Scientific name: Cepphus grylle
Status: Resident localised breeding species
Breeding birds: 19,000 pairs
Wintering birds: 58-80,000 birds
Conservation status: Amber
Length: 30 – 33 cm
Wingspan: 52 – 58 cm
Weight: 300 – 460 g
Adult black guillemots in breeding plumage are entirely black or very dark brown except for a white patch on the uppwerwing and white undertail coverts. Some birds may occasionally be missing the wing patches.
They have a thin, pointed black bill with a bright red mouth-lining, dark brown eyes, bright red legs and webbed feet with black claws.
Out of breeding plumage black guillemots are light grey with white wing patches. Their head and underparts are white and their upperparts are speckled with light grey, black, and white.
Juvenile black guillemots are similar to adults in winter. Their upperwing patches are mottled and their wing coverts have brown tips.
Black guillemots breed between late May and mid June. They breed in small scattered colonies. The nest is in a rock crevice at the base of a cliff or in a cavity in the cliff face.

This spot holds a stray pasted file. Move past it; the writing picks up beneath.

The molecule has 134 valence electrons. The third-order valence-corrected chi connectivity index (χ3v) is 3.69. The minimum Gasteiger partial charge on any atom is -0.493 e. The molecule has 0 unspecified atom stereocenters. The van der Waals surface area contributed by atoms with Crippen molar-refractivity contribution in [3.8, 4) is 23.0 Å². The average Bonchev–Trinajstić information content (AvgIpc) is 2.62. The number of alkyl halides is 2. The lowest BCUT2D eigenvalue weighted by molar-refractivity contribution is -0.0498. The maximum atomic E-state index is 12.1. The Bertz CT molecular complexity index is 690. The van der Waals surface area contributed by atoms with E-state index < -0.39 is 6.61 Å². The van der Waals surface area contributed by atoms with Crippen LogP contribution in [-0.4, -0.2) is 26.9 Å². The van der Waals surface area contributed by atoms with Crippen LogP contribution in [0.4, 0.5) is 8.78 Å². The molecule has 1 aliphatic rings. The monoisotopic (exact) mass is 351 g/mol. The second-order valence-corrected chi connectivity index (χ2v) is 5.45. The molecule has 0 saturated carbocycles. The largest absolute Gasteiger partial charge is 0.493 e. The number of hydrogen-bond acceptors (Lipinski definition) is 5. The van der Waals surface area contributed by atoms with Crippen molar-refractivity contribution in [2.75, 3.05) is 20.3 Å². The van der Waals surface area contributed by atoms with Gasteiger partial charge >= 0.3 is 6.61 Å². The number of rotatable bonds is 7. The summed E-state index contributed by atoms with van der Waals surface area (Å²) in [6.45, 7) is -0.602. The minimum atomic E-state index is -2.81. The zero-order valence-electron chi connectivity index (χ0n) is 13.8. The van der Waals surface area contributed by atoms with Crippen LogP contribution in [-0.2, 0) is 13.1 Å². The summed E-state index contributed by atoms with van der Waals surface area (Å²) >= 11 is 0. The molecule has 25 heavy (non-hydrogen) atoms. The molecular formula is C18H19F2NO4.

Black guillemots lay 1-2 white eggs with dark markings which are incubated by both adults for 28-32 days. Chicks are semi-precocial but are fed by both parents until they fledge at 3-40 days. They start to breed at 3-4 years.
Black guillemots eat mainly fish but further north will also feed on crustaceans.
Where to see them
Black guillemots can be seen in the UK all year round. They are found down the west coast of Scotland and the North West of England, along the Northern Ireland coast, and on the Isle of Man.
Did you know?
Black guillemots carry fish crosswise in their bills, sometimes for hours at a time, a behaviour described by Edmund Selousin his book The Bird Watcher in the Shetlands published in 1905.